Category Archives: Field Notes
Welcome to the Digital Neighborhood: A Fred Rogers Center and Little eLit Digital Literacy Symposium, by Claudia Haines
This was a week of collaboration. Librarians and early childhood education experts teamed up in Harford County, Maryland, to talk with more than 80 librarians and educators as part of a grant from Comcast to expand the Harford County Public Library system’s digital literacy efforts. We had two goals: to talk about what’s new and what’s still true in the world of new media and young children, and to train librarians in their evolving role as media mentors. The successful training included Tanya Smith from the Fred Rogers Center for Early Learning and Children’s Media, Dorothy Stoltz and Kristen Bodvin from the Carroll County Public Library (Maryland), and myself, Claudia Haines, from the Homer Public Library (Alaska).
While in Harford County, Tanya and I also spent time with families of young children at the Abingdon and Bel Air branches to talk about what to consider when using digital media with young children, tips for choosing apps or any digital media, and then how to explore them with their children. Both the training for professionals and the discussions with families included rich conversations and thoughtful questions, demonstrating that collaborations leave us all better informed.
Here are the slides we shared at the training. The first set of slides are those used by Tanya and I to discuss research, the important NAEYC/Fred Rogers joint position statement on technology and young children, how to evaluate apps and other new media, the role digital media has in the library, and factors to consider when incorporating new media into storytime and other programs.
This second set of slides were used by Dorothy and Kristen to talk about Every Child Ready to Read and early literacy.
We discussed a variety of apps and resources that librarians and educators can use to guide their digital media use with young children and their families. We wanted to make those available here, as well as share the several handouts we brought.
Five Practices & Early Literacy Components Support Each Other
Homer Public Library’s new media brochure for families
Rubric for Evaluating New Media
NAEYC/Fred Rogers Position Statement- Key Messages
Claudia Haines, Little eLit Curation Coordinator
Youth Services Librarian
Homer Public Library ~*~ Little eLit is a collaborative think tank of professionals thinking about the topic of young children, new media, and libraries. Individuals who share their viewpoints, experiences, and presentations in Little eLit blog posts are expressing their personal views and do not represent Little eLit as a whole.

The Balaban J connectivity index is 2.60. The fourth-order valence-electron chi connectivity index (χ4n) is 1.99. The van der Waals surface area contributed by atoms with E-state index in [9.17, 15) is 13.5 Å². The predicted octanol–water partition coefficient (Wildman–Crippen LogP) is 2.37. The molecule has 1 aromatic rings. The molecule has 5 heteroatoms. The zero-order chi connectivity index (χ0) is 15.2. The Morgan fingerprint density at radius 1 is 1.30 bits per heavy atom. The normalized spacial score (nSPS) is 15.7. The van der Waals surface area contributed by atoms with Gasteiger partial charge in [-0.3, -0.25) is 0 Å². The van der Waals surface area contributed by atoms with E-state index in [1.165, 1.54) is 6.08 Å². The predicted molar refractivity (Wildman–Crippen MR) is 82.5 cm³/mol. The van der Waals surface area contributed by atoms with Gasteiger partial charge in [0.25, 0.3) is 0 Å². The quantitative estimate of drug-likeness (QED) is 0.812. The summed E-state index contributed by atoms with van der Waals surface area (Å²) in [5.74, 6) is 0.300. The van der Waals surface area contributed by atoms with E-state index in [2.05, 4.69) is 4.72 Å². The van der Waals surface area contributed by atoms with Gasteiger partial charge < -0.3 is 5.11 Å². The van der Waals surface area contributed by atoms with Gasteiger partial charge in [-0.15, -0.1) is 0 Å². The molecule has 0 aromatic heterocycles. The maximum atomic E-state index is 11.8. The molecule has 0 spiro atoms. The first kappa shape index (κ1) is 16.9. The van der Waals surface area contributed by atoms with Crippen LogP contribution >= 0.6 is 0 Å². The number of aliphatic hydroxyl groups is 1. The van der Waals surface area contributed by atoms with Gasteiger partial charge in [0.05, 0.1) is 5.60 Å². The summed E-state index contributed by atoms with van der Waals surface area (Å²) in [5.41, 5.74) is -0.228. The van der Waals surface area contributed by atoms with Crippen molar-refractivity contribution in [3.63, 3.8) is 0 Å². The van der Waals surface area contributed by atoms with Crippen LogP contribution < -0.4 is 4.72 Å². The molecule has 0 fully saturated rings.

Little eLit regular, Carissa Christner began a new app-based storytime series at the Madison Public Library last month. Read more about it (and learn why it’s called the Supper Club) on her blog here.
For my first foray into digitally enhanced storytime, I chose to read the app, “Tacky and the Winter Games” by Oceanhouse Media, during our Olympic-themed Pajama Storytime. This required surmounting some technical issues with the iPad and our projector; it turned out I needed a Lightning to VGA adapter to connect with my 4th generation iPad. And because we do not have a projection screen, I improvised and projected onto our banana-yellow wall. You know, with the lights out, I really didn’t even notice a color difference. The hardest part of setting up was positioning our gigantic media cart, which the projector is bolted onto, and then positioning myself in a good spot so people could see both me and the wall.
Once I got going, I had so much fun reading this way. I felt like the kids and parents were more engaged, especially the parents who were able to read along with me. The book itself is very funny and creates a lot of openings for great audience participation. There was lots of laughter; I felt like a rock star. Because I was standing up, as opposed to being in my normal seated position, it felt more like a theater performance than a reading. This only enhanced the energy of the program.
The Tacky app makes very good use of comedic timing, revealing the funny bits not all at once, but with a page slide of the finger. When it came time to sing the Tacky Olympics Anthem, the whole crowd (those that can read) sang along with me because they had been following along, too. The app included a cute little soundtrack and sound effects that played through my Bluetooth speakers and worked really well to propel the story forward: the sound of the starting gun popping, the sound of Tacky’s fish skis flopping in the snow. Afterwards, I turned on the lights and sat on my regular storytime cushion in the front of the room. I asked the crowd of about 35 kids and 25 adults if they enjoyed it. Applause. I asked the parents specifically if they enjoyed it, and they said “they loved it!”